It's like playing Whack-a-Mole for Ofcom and others, though, so the best thing customers can do is keep vigilant to the threats and always remain sceptical of anything unexpected, even if it's from a firm we have dealings with.
Follow these steps if you receive an unexpected message that looks like it could be legitimate:
- Don't click on any links
- Go direct to a company's website if you have an account and check there for any messages
- Check the firm's social media or blog to see if they're aware of similar messages being sent to customers
- Reach out to the company and ask if it's legitimate
It's better to miss out on something than risk getting scammed. Plus, the likelihood is that we're missing out on nothing but an attempted fraud - legitimate companies will always try a different way of getting in touch.
Fraud: how likely is it? Read our guide.
Privacy on mobile
Controlling our personal information while we're on our mobiles can help protect our privacy.
We've written about the reasons why keeping your personal information safe on social media and elsewhere is vital, but this one point bears repeating: never give personal information to an untrusted source.
There are plenty of hurdles to be aware of when it comes to protecting personal information on a mobile phone.
Many applications like Facebook and LinkedIn like to connect us to as many people as possible.
Often, on first use, or after an update, an app will ask if we would like to sync our contacts with our account.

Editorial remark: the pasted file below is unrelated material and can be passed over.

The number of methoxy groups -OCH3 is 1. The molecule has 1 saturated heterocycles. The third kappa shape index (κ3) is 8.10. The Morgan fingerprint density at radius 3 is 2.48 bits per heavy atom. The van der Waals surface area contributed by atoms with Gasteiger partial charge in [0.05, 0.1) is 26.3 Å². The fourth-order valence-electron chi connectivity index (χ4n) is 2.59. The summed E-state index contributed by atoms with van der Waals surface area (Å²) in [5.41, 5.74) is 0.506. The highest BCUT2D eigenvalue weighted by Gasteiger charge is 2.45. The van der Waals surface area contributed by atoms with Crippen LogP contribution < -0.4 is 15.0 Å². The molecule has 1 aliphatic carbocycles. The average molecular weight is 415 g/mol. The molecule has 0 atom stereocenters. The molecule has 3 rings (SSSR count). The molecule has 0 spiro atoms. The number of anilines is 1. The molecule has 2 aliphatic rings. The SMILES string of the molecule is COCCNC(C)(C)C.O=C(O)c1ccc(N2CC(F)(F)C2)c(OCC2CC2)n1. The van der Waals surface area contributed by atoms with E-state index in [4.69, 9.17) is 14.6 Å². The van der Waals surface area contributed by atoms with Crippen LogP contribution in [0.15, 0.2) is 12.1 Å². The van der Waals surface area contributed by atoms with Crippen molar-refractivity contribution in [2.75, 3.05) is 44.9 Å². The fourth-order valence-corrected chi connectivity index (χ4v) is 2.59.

While this can be very useful - as with syncing our phonebook with an online email account such as Gmail - it can lead to such apps sending out emails soliciting connections from people in our phonebook.
Legitimate apps will usually explain what syncing can lead to and give us a yes/no tickbox option; ticking "no" won't affect the app's usability. Should we choose to sync, it should also be possible to "disconnect" again by using the phone's account settings dialogue.
Often, we choose the easiest option, and syncing everything can be so much easier than answering the same question every time. But taking some time to understand what an app is trying to do and why can prevent unnecessary data being synced
Bear in mind, however, that while we can be as careful as possible with our private data, apps can still gain access to at least some of it if someone with our contact data chooses to sync their data with their app.
That's why, when face swap and face ID apps became so popular in 2019/20, there was frustration among some Facebook users who found their data may have passed on by virtue of their friends signing up to the service.
Permissions are theoretically the way our data can be protected from apps, both the good ones we want to use and the ones that find their way onto our devices and mean us harm.
Rogue apps often ask for extra permissions that they really don't need - such as a bakery app asking for access to our phone book or a game asking for permission to make calls.
It's become easier for users to check the permissions already given to apps and check permission options after installing new apps. It's also become more common for app developers to explain why they need the permissions they're requesting.
Apple have caused consternation among advertisers by allowing users to alter their settings in iOS 14.5 to avoid being tracked around the web by ads. The fact that advertisers kicked up such a fuss suggests this feature will make a huge impact on data privacy, but only time will tell.